A warring married couple's dark secrets spill forth in this enjoyably slippery suspense thriller based on Gillian Flynn's best-selling novel and adapted for the screen by the author herself
A warring married couple's dark secrets spill forth in this enjoyably slippery suspense thriller based on Gillian Flynn's best-selling novel and adapted for the screen by the author herself. Rosamund Pike's golden girl Amy has gone missing - is husband Nick, played by Ben Affleck, to blame for her disappearance?
As the cunning mystery unfolds, director David Fincher tugs our sympathies this way and that while springing sudden narrative twists and traps. The riddles begin when Amy vanishes from the couple's Missouri home on the day of their fifth wedding anniversary. Signs of violence point to an abduction, but the police and the media soon have Nick pinned as the culprit. As the police build a case, we, meanwhile, have two unreliable narrators to guide us - Nick, as he goes through the purgatory of trial by 24-hour TV news; and Amy, via diary entries recounting the giddy glamour of their New York courtship and the soul-sapping torture of their life in bar-manager Nick's dull home town.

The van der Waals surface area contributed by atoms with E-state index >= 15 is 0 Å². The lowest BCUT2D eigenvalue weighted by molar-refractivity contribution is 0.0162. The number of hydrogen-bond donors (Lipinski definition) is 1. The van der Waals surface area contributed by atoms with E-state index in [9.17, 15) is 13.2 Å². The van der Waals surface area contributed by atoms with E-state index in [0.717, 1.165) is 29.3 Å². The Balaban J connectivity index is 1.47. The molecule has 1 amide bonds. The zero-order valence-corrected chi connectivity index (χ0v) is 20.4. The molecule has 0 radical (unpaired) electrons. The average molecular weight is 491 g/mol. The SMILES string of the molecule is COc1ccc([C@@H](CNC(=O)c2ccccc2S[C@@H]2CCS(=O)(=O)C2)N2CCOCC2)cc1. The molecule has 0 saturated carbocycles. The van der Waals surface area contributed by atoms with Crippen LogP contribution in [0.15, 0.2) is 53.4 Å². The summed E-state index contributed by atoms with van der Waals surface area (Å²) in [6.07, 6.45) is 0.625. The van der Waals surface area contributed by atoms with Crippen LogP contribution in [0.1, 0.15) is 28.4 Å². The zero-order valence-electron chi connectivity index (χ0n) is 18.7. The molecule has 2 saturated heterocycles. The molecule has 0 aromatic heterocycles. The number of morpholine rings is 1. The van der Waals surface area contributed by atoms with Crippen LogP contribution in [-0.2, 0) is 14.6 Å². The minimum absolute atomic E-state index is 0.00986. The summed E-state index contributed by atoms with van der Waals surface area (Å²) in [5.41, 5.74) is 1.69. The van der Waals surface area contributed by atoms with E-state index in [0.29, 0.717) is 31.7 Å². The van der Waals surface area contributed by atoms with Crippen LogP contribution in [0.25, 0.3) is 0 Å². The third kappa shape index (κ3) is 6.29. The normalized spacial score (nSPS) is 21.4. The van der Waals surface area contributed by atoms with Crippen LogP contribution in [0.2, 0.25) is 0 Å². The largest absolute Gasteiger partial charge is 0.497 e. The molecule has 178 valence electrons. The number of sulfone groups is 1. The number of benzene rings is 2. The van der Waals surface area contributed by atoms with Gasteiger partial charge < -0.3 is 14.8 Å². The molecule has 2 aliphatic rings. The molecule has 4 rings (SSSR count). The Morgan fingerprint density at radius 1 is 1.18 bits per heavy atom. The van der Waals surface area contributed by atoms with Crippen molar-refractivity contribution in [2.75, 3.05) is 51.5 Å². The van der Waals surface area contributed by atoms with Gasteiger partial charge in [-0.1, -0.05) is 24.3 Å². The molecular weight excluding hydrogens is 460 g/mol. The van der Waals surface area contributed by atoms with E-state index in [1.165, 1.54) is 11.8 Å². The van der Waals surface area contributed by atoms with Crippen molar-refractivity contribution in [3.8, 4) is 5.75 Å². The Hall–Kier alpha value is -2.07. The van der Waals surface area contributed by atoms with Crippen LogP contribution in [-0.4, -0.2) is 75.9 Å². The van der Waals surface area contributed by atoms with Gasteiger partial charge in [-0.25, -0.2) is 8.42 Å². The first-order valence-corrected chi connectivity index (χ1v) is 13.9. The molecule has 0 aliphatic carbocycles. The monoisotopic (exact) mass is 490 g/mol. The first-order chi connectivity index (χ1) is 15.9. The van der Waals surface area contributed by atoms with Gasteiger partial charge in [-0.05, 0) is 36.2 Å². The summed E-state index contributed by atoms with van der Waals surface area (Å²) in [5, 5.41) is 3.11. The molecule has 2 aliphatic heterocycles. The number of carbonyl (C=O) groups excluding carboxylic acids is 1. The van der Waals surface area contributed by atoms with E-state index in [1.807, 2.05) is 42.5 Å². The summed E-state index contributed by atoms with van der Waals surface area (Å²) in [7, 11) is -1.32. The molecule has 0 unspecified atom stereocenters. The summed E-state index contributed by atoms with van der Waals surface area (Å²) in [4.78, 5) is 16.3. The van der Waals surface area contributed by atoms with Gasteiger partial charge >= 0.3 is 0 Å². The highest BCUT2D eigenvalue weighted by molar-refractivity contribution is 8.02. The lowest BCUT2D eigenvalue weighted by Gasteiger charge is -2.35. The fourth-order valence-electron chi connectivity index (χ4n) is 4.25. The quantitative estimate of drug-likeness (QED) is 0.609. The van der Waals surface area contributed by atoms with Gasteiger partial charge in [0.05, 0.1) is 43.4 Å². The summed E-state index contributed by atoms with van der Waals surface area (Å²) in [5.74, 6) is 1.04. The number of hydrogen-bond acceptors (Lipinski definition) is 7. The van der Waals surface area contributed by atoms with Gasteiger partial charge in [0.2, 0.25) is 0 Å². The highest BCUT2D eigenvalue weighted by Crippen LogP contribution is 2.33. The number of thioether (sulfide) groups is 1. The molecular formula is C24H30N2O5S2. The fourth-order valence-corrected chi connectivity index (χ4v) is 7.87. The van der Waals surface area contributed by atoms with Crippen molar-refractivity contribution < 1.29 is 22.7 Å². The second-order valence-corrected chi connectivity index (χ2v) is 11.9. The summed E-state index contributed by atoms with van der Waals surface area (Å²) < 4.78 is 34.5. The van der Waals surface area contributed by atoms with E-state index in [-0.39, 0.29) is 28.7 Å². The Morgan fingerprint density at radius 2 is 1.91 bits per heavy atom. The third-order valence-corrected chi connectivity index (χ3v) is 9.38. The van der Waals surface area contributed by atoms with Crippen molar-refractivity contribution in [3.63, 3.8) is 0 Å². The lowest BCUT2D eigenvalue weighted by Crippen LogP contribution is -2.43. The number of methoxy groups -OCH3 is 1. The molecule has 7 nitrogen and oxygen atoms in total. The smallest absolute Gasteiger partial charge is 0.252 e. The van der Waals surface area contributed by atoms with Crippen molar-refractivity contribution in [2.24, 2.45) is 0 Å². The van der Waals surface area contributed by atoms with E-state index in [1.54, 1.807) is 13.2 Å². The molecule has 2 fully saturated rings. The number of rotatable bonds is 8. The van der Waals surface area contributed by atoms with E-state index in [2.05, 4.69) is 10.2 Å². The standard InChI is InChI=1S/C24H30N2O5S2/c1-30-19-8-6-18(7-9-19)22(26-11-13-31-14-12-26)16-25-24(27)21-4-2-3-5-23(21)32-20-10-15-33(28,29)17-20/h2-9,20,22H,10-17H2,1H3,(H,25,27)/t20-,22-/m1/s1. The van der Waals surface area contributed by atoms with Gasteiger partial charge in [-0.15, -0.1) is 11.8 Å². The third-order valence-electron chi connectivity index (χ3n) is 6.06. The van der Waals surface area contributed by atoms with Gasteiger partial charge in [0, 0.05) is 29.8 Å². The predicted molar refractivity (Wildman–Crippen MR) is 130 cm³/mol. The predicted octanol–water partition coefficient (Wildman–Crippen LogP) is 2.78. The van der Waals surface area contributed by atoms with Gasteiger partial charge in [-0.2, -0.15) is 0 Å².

Affleck is excellent, showing a furtive side to his bland good looks, but it is Pike who steals the film with her scarily chilly portrayal of a woman whose glacial beauty hides fierce passions. Gone Girl's scathing satire of the hype and hysteria of rolling TV news and gossip-hungry chat shows is hugely enjoyable. Yet when it comes to the shocking plot and pitiless anatomy of a marriage, its pleasures are double-edged and disquieting.
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